Around 350 jobs have been safeguarded following the Scottish Government's takeover of Ferguson shipyard.

The Port Glasgow site will initially be leased from administrators after facing an uncertain future.

Around 60 of the 350 workers had stopped working at the yard due to the withdrawal of contract agencies in a bid to protect their financial position.

STV News understands it would cost around £70m for a private buyer to purchase the firm following its administration.

Ferguson's has been in a long-running dispute with the Scottish Government over a contract to build two ferries.

The £97m deal for CalMac is behind schedule and considerably over budget.

Economy secretary Derek Mackay visited the yard on Friday morning to speak to the workforce and outlined the Scottish Government's commitment to achieving the best possible outcome.

He said: "We have always been clear that we want to complete the vessels, secure jobs and give the yard a future. I am here today to ensure that we hit the ground running in making that happen and to reassure Ferguson's excellent staff of the government's commitment.

"Public control will provide much-needed continuity of employment now and ensure the completion of the CMAL ferry contracts at the lowest possible cost to the taxpayer. It is absolutely essential that the outstanding contracts to build these two ferries are completed in order to sustain the Clyde and Hebrides Ferry Services network and provide vital support for the economies of our island communities."

He added: "The alternative was for the government to stand aside while the company went into administration, resulting in the jobs being lost and the vessels not being completed. That was not an outcome I was willing to consider.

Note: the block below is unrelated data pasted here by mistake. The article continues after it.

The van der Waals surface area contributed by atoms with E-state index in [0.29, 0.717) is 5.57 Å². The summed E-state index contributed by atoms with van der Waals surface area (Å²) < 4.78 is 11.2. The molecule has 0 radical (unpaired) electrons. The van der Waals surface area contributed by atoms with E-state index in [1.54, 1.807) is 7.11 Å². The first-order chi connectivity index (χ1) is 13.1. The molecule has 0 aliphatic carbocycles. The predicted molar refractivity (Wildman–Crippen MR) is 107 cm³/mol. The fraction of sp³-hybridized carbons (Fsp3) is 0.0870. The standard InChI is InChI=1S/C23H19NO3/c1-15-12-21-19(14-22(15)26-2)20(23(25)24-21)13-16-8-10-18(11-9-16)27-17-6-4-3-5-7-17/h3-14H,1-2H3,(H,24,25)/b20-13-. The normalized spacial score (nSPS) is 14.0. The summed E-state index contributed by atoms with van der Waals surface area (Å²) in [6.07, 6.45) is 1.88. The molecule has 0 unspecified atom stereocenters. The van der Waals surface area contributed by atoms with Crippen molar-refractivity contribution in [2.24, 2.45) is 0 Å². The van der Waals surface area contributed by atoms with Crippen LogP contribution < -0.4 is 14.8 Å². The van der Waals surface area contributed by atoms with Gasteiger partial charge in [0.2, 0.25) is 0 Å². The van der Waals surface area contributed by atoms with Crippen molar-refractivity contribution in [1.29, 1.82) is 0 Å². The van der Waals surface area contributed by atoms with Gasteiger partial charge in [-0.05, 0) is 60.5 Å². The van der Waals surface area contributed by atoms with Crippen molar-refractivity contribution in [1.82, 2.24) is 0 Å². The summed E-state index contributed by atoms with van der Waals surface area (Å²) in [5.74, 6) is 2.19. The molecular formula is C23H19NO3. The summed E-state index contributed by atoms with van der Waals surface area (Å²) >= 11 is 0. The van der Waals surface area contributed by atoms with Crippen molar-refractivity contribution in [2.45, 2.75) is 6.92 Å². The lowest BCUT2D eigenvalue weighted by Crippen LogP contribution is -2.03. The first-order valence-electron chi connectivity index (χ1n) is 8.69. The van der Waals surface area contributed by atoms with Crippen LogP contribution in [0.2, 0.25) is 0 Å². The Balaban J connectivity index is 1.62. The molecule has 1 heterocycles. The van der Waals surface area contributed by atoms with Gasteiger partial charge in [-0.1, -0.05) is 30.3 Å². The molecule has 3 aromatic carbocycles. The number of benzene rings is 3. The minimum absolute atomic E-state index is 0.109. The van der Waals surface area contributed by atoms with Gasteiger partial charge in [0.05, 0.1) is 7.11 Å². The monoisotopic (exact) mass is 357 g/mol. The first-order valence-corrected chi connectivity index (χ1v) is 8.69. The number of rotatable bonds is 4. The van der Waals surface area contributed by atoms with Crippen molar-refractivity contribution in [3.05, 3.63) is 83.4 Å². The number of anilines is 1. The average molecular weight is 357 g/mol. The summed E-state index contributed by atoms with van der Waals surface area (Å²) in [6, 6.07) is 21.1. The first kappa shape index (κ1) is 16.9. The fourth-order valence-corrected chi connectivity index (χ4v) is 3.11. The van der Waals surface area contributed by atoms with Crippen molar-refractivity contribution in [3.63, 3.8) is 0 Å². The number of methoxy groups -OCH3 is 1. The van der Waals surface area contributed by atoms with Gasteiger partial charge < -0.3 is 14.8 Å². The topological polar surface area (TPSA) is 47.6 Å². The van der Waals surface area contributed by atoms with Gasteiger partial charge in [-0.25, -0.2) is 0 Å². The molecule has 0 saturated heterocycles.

"We are now working to put in place a management team which will refocus all efforts on completing this vital government contract. We will also be working closely with staff and the trades unions - as well as suppliers and customers - to achieve the best possible outcome for the yard."

GMB Scotland organiser and CSEU Scotland chair Gary Cook, said: "Nationalisation secures the immediate future of the yard and that is a very welcome development, particularly after all the recent uncertainty.

"Our members were caught in the middle of a situation that had nothing to do with them and their relief will be palpable. It is five years since the yard went bust and the Scottish Government has prevented that from happening again.

"We must be clear that nationalisation will not be a quick-fix and there will be challenges. There will for example be limits to the amount of private sector work for which the yard can compete but the alternative to nationalisation was closure and that was no choice at all.

"Our immediate priority is to secure the re-employment of the workers released last weekend because their skills are essential and then we will insist the government works with us to develop a proper industrial plan for the yard because lessons must be learned.

"We can now look to the future and everyone should do so with a sense of purpose. With vision and competency we can get on with building the ships Scotland needs and together we can grow jobs and prosperity on the lower Clyde."

Ferguson's was previously in administration five years ago until it was bought by Clyde Blowers Capital (CBC).

Ferguson's has said it expects to lose nearly £40m on the ferry deal, which is being procured through the public-sector agency CMAL.

Unite Scottish secretary, Pat Rafferty, said: "Unite fully supports the actions of the Scottish Government to intervene and nationalise Ferguson Marine shipyards.

"It's clear at this stage that nationalisation was the only serious option on the table to save the yard and more than 350 highly skilled jobs.

"The Scottish Government has rightly acknowledged their obligations to the workforce, and the people the ferries would serve which must be acknowledged.

"Unite also welcomes the fact that the trade unions have been fully engaged in this process so far.

"This must remain the case going forward to ensure that the ferries on the existing contract become operable and future contracts can be secured.

"The yard can have a very successful future and we must all now play our part to make sure this happens."